Lightning: The Basics of Electrical Discharge During Thunderstorms

Thunderstorms: Lightning: What is Electrical Discharge?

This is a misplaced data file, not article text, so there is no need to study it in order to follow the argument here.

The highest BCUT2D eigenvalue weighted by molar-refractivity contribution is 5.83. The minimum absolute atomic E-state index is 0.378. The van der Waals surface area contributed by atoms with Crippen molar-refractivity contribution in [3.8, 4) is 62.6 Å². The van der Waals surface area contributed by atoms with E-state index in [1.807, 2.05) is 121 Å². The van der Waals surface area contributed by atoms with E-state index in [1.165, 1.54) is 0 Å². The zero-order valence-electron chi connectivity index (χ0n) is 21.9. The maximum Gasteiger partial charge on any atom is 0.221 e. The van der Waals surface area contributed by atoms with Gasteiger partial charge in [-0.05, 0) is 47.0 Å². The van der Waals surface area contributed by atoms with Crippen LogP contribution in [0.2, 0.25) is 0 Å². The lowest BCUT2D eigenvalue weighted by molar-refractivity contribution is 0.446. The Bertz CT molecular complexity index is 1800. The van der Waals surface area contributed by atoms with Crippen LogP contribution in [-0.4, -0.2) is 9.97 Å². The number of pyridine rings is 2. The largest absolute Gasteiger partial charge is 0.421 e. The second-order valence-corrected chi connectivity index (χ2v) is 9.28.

Lightning occurs in thunderstorms when thunderstorm clouds reach their electrical potential. As defined by the National Oceanic and Atmospheric Administration (NOAA, 2017), “Lightning is a sudden electrostatic discharge that occurs typically during a thunderstorm.” This discharge is created when a ‘step leader’ approaches from the thundercloud, and electrons begin to flow toward the surface of the Earth (Physics World, 2018). Step leader refers to an ionized channel that is moving downward from the cloud, and creating a pathway for electrons. This path is referred to as the ‘leader channel’. A dart leader can move in steps from the cloud to ground once the leader channel has been established. A dart leader, an electrical discharge with a greater strength that moves faster along the same path as the step leader, is stronger than the others. Once the dart leader has reached the ground, it will connect the clouds and ground. A powerful electric current will flow from the cloud into the ground. This causes a flash of visible light. This is lightning, according to the NOAA 2017

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